Religious leaders at a summit ahead of the 17th International AIDS Conference urged congregations worldwide to tackle HIV/AIDS not only with physical care, but also mentally by removing the stigma that the Church had helped create.
HIV-positive religious leaders at the inaugural summit of Religious Leaders Living with HIV on Sunday asserted that church leaders are the hope for changing how communities view people with HIV, according to Ecumenical Advocacy Alliance.
“I believe that God can use HIV to heal the church,” said the Rev. J.P. Heath, acting executive director of International Network of Religious Leaders Living with or Personally Affected by HIV and AIDS (INERELA+), which sponsored the summit on Sunday. more >>
WASHINGTON - President Bush signed legislation Wednesday that triples U.S. funding to fight AIDS, malaria and tuberculosis around the world.
The five-year, $48 billion plan renews a program credited with saving millions of lives in Africa alone and is widely seen as one of the major achievements of the Bush presidency.
Bush said the program, launched by him in 2003, "is the largest commitment by any nation to combat a single disease in human history." more >>
The U.S. Senate voted Thursday evening to re-authorize the multi-billion-dollar President’s Emergency Plan for AIDS Relief (PEPFAR) bill that would help prevent contraction of HIV in Africa while providing treatment to the millions of people who are already infected.
Over the course of five years, the $48 billion PEPFAR legislation aims to prevent 12 million HIV infections and treat 3 million people. It will also provide funding for tuberculosis and malaria responses.
“We commend the lawmakers who have come together on a bi-partisan, comprehensive agreement on the Global AIDS, TB and Malaria Bill providing a much-needed increase in U.S. assistance to address the needs of millions of orphans and vulnerable children affected by these epidemics,” said Robert Zachritz, World Vision’s director of advocacy and government relations in the United States. more >>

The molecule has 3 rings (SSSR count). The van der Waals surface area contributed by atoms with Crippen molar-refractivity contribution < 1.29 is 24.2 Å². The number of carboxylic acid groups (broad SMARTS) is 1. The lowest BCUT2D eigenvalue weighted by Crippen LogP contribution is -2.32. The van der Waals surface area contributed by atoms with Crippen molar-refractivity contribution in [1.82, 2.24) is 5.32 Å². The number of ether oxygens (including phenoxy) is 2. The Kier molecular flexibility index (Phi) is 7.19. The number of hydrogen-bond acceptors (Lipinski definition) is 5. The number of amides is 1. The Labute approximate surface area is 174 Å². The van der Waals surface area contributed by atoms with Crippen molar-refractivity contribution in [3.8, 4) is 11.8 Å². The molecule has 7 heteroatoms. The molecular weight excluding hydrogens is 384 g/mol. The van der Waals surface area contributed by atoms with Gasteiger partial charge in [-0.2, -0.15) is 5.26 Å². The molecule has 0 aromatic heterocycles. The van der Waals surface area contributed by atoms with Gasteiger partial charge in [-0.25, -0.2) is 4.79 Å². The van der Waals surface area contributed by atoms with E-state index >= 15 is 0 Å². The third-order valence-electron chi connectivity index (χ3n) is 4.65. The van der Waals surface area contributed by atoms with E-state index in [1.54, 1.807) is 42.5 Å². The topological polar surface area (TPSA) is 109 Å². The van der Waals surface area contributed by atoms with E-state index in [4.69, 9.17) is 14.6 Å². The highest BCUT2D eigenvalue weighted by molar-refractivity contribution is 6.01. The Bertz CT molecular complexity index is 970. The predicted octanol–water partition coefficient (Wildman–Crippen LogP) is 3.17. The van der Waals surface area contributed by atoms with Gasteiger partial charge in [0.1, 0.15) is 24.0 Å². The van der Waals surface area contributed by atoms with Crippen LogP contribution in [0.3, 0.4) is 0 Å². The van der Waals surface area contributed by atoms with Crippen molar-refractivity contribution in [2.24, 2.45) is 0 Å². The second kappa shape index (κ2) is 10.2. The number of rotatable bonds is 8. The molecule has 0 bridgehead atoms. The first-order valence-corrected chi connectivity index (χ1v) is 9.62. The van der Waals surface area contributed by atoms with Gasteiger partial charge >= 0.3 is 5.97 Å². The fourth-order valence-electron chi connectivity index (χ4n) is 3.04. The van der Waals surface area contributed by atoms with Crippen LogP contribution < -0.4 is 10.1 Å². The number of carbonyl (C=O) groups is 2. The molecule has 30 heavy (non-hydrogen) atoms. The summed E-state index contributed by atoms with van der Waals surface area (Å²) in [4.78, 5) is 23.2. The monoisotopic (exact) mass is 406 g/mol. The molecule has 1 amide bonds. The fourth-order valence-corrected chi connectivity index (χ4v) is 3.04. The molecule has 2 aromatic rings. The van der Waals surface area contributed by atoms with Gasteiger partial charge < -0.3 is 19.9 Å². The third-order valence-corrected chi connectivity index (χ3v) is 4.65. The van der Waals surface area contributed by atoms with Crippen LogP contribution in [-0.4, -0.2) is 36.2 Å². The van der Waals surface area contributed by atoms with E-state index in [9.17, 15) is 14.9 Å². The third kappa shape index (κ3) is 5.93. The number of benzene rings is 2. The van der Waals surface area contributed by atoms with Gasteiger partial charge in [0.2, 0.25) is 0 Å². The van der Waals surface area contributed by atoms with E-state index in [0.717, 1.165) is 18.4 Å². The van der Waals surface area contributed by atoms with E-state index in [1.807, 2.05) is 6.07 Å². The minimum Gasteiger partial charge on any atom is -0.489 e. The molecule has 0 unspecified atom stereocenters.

Pro-family advocates and critics around the world expressed strong opposition this week after news spread that the nation of Brazil would begin a large scale effort to combat the spread of AIDS and STDs through the installation of condom vending machines in hundreds of its schools.
According to Health Minister Jose Gomes Temporao, AIDS is a major problem among Brazilian youth with an alarming 70,000 cases of AIDS reported among Brazilians under 24.
Eduardo Barbosa, head of the National Program for Sexually Transmitted Diseases and AIDS, had explained the new development as one that would be crucial in combating AIDS and STDs. more >>
SAN FRANCISCO — Glide Foundation, a charity that offers food and assistance to low-income residents in San Francisco’s Tenderloin district, was recently informed that it will receive $2.1 million in proceeds from an auction bid for lunch with Warren Buffet.
This is the ninth year that Buffet auctioned a lunch date to benefit Glide. This year's winning bid went to a Chinese hedge fund manager who paid $2,110,100 through an eBay auction that ended June 27. The charity received $650,100 from last year's auction.
Located between Ellis and Taylor, Glide Foundation serves 750,000 meals a year and provides medical services like AIDS testing and job training opportunities to the homeless and other disadvantaged people in San Francisco's Tenderloin district. It is run by Glide Memorial United Methodist Church. more >>
People who live in areas that have a larger number of Catholic and mainline Protestant churches live longer, a new study shows.
Troy C. Blanchard, an associate professor of sociology at Louisiana State University, found that mortality rates were lower in communities with these types of congregations because they have what he calls a "worldly perspective."
"Instead of solely focusing on the afterlife, they place a significant emphasis on the current needs of their communities," offered the study's author. more >>